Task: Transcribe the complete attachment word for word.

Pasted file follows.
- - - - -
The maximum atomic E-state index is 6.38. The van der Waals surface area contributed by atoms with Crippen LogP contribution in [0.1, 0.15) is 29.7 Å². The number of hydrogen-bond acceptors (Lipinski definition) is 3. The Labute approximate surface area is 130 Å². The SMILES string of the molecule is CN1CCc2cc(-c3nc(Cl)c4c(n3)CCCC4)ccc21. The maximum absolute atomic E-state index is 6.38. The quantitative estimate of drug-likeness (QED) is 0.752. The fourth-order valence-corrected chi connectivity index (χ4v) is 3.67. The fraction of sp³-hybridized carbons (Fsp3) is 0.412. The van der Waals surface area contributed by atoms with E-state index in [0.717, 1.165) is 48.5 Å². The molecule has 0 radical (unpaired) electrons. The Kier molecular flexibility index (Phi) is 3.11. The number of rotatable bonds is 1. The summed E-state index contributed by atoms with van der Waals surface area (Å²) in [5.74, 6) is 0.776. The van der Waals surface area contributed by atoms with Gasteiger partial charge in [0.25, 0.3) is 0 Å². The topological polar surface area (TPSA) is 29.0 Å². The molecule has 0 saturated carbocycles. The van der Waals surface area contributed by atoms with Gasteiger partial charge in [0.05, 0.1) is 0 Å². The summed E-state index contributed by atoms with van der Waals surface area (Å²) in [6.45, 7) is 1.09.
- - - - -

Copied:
The maximum atomic E-state index is 6.38. The van der Waals surface area contributed by atoms with Crippen LogP contribution in [0.1, 0.15) is 29.7 Å². The number of hydrogen-bond acceptors (Lipinski definition) is 3. The Labute approximate surface area is 130 Å². The SMILES string of the molecule is CN1CCc2cc(-c3nc(Cl)c4c(n3)CCCC4)ccc21. The maximum absolute atomic E-state index is 6.38. The quantitative estimate of drug-likeness (QED) is 0.752. The fourth-order valence-corrected chi connectivity index (χ4v) is 3.67. The fraction of sp³-hybridized carbons (Fsp3) is 0.412. The van der Waals surface area contributed by atoms with E-state index in [0.717, 1.165) is 48.5 Å². The molecule has 0 radical (unpaired) electrons. The Kier molecular flexibility index (Phi) is 3.11. The number of rotatable bonds is 1. The summed E-state index contributed by atoms with van der Waals surface area (Å²) in [5.74, 6) is 0.776. The van der Waals surface area contributed by atoms with Gasteiger partial charge in [0.25, 0.3) is 0 Å². The topological polar surface area (TPSA) is 29.0 Å². The molecule has 0 saturated carbocycles. The van der Waals surface area contributed by atoms with Gasteiger partial charge in [0.05, 0.1) is 0 Å². The summed E-state index contributed by atoms with van der Waals surface area (Å²) in [6.45, 7) is 1.09.